Writer and Travel + Leisure India & South Asia’s A-List member Siddharth Dhanvant Shanghvi’s decade-long friendship with Rome’s Prince Jonathan Doria Pamphilj has served as a revelation in art, humanity, and charm. By Siddharth Dhanvant Shanghvi
One of Caravaggio’s most important works, Penitent Magdalene, is held in the Doria Pamphilj Gallery in Rome on Via del Corso. The painting is significant, and singular, for its depiction of Magdalene. Previously painted in sensual light, with voluptuous turn, here she is in a repose of terrific plainness. Without erotic charge, she appears either remorseful
or reflective: a woman on the brink of transformation. This is markedly different from her
other interpretations as a ‘fallen’ woman (there was some talk about her role as a prostitute who is reformed by Jesus although some historical accounts dispute that story). The magnificent painting has Caravaggio’s assurance of power concentrated in a single stroke, and is remarkable–as the rogue Italian painter is feted–for its use of light. Joining this landmark work at the Doria Pamphilj Gallery are hundreds of classic works such as Titan’s Judith, Velázquez’s Portrait of Innocent X, and Raphael’s Double Portrait.
I first saw the Caravaggio painting 10 years ago, when I lived in Rome. The painting moved me; the power of transformation through reflection, and prayer, was a private unassailable truth. As I had turned a corner in this exquisite hallway, I heard music—a concert in one of the rooms. But I did not track the source of the music, the exact chamber from which violin notes echoed. As I stood beside a white marble bust, I was caught in the enchantment of the evening: all these great works in a raiment of music, form, and vibration holding hands at dusk. By then I had spent a few months in Rome, and bored of its indolent pace, the tedious parties in Parioli, egoistic outbursts among Monti’s rich, the leftleaning intellectuals whose mainstay was arguing at bars in Trastevere. Proust, at the end of his life, excited
himself in Parisian bordellos, where he watched bandicoots fi ght and bleed to death. I understood his impulse when I had lived on Via Giulia; unremitting boredom overcomes you when everything around you is flawless.
But I also believed that more profound than the jolt of perversion is the solace of beauty, its scholarship, its motives, how it comes into being and why it endures. Over the next few years, I moved in and out of Rome, where the Doria Pamphilj Gallery became one of my refuges.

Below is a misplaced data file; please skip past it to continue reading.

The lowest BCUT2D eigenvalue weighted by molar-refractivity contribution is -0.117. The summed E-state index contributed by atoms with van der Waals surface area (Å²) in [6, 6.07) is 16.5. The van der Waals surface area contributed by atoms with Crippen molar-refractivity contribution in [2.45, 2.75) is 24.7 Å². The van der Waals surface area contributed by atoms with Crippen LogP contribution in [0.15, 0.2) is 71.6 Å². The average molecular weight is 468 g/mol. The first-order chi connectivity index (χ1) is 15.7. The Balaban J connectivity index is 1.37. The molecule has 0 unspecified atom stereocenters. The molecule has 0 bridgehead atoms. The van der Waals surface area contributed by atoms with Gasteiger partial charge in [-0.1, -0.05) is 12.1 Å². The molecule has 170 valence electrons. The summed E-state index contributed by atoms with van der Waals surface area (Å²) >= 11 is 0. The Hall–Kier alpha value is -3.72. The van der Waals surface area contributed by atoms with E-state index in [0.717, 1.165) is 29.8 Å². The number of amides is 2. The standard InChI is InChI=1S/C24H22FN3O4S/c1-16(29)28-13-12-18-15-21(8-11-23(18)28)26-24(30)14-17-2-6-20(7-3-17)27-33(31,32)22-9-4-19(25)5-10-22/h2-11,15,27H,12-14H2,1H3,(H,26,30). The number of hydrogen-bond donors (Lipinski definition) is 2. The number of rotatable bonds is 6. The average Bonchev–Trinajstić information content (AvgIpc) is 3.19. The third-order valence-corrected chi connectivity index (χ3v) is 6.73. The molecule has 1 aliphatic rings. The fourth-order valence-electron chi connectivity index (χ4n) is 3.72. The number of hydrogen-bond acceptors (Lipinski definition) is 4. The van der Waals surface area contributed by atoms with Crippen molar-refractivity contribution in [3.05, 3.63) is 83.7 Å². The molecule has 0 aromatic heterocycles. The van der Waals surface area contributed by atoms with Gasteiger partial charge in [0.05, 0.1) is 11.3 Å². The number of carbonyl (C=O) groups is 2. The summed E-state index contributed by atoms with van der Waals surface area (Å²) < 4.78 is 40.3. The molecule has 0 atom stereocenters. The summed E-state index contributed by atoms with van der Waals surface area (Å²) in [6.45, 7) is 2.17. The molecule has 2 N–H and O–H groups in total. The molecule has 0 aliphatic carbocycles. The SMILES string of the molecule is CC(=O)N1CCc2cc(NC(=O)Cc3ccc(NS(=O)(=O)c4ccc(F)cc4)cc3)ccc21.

Social acquaintance with Prince Jonathan Doria Pamphilj, whose palazzo neighbours the gallery and its art, graduated to friendship over the years. In his palace of over 1,000 rooms, you are met in a honey-hued salon; a butler arrives with a silver salver bearing prosecco and aperitif. A reception with Jonathan is memorable for its grace: driven by a sympathy for great ideas, his wit is sparring but always kind, bordering the fabulous; his
manner is correct, yet he warmly welcomes you into a private fold of beauty, as if you had always belonged there. You imagine other guests in this august, rarefi ed salon, including Madonna. More recently, the palace hosted a much-discussed fashion show from Giambattista Valli for H&M (front row: Kendall Jenner, Chris Lee).
Jonathan can talk high art or a new restaurant on Via Catalana, where fried artichoke leaves are on point. He is passionate about restoration, and was one of the first members of Italian nobility to open his palace, and a part of its formidable collection housed in the Doria Pamphilj Gallery, to public. Dinner is always with his family, his partner Elson Braga, who radiates kindness, intelligence, equanimity; and their children, Emily and Filippo, raised with fiery wonder for the world, humility for providence in it, a love for travel,
a peripatetic, dusty life that prized experience over symbol. The family’s motto is optima pades, which translates to ‘show your best’. Taking this advisory to heart, Jonathan has invested his entire life in the pursuit of rare ideas and difficult truths, including a political
conviction in our fundamental equality. He publicly supports many causes, including equal rights for all, irrespective of gender, race, or sexual orientation.
I met Jonathan at the end of a month-long stay in Italy last year. A bleak April in Rome, it had rained every day; at a trattoria, my favourite sunglasses got nicked. I arrived at his
palace in a strop. But the surfeit of fine things on the piano nobile—frescos, marble busts, paintings —quietened that tetchy hum in my head. I could do the only reasonable thing: submit to collective splendour. Much later, as I was leaving, I stood alone in his courtyard. I imagined Handel, who had performed pieces here, entering the palace in the days of yore. I also imagined Velázquez at work, when he had been commissioned to document one of Jonathan’s forebears, a Pope whose unflattering portrayal prompted a scandal. But an exultation in greatness can only be measured by how one feels leaving it behind. As the wet cobbled streets of Rome led me back to my flat, I recognised that I had been profoundly comforted; and April, which thus far had felt misspent, now had its crown.